Emissions from transport and the burning of solid fuel are Ireland’s top sources of air pollution, the Environmental Protection Agency (EPA) has found.
The EPA’s Annual Air Quality Report indicates that Ireland’s air quality has an adverse influence on people’s health with high levels of particulate matter a key concern.
Particulate matter pollution is believed to be the deadliest form of air pollution due to its ability to penetrate the lungs and filter into our bloodstream.
A new index from the Energy Policy Institute at the University of Chicago released this month describes air pollution as a more significant threat to human lives than smoking and even war.
While Ireland’s ambient air quality does exceed EU legal limits, transport-related emissions of nitrogen dioxide in urban areas are close to the limit while “consistently” exceeding the more strict World Health Organisation (WHO) standards, the report states.
The EPA said that air pollution from the burning of solid fuels reaches its peak during winter months as people burn coal, wood and peat briquettes.
“The choices we all make as individuals affect the levels of pollution in the air we breathe which have an impact on people’s health and life expectancy,” EPA Director General Laura Burke said.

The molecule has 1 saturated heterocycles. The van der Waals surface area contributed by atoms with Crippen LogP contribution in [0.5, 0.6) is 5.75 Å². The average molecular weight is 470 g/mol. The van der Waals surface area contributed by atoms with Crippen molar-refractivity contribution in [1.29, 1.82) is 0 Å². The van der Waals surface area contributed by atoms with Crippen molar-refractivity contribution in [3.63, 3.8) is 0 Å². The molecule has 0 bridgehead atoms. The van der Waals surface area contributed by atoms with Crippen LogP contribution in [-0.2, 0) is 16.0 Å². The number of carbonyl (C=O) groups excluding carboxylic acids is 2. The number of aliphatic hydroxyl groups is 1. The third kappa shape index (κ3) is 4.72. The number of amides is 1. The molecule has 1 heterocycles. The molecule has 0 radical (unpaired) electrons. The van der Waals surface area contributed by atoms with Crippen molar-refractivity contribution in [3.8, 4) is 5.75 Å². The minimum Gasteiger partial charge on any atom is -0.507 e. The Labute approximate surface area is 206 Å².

Speaking at a National Air Event in Co Kilkenny last week, Francois Wakenhut of the European Commission’s Clean Air Unit outlined the health impacts of air pollution in Ireland.
“There is an increasing awareness of the urgencies of air quality, people demand from the Government that we do more to deliver clean air,” he said.
“The European Environment Agency has estimated 1,150 premature deaths in Ireland are directly attributed to poor air quality that is too many for Ireland and demands action.”
According to a report by the European Court Auditors (ECA), air pollution is the number one cause of premature death in Europe, contributing to 400,000 premature deaths annually.
Patrick Kenny, EPA’s Air Quality Manager outlined the importance of individual choices in improving the country’s air quality.
“The choices that each of us makes about how we heat our homes, dispose of our waste and travel to work and school can directly impact on our local air quality,” he said.
“Providing more localised, real-time air quality information will help people to be better informed when making these choices and will provide a better picture of what is impacting on our air quality,” he continued.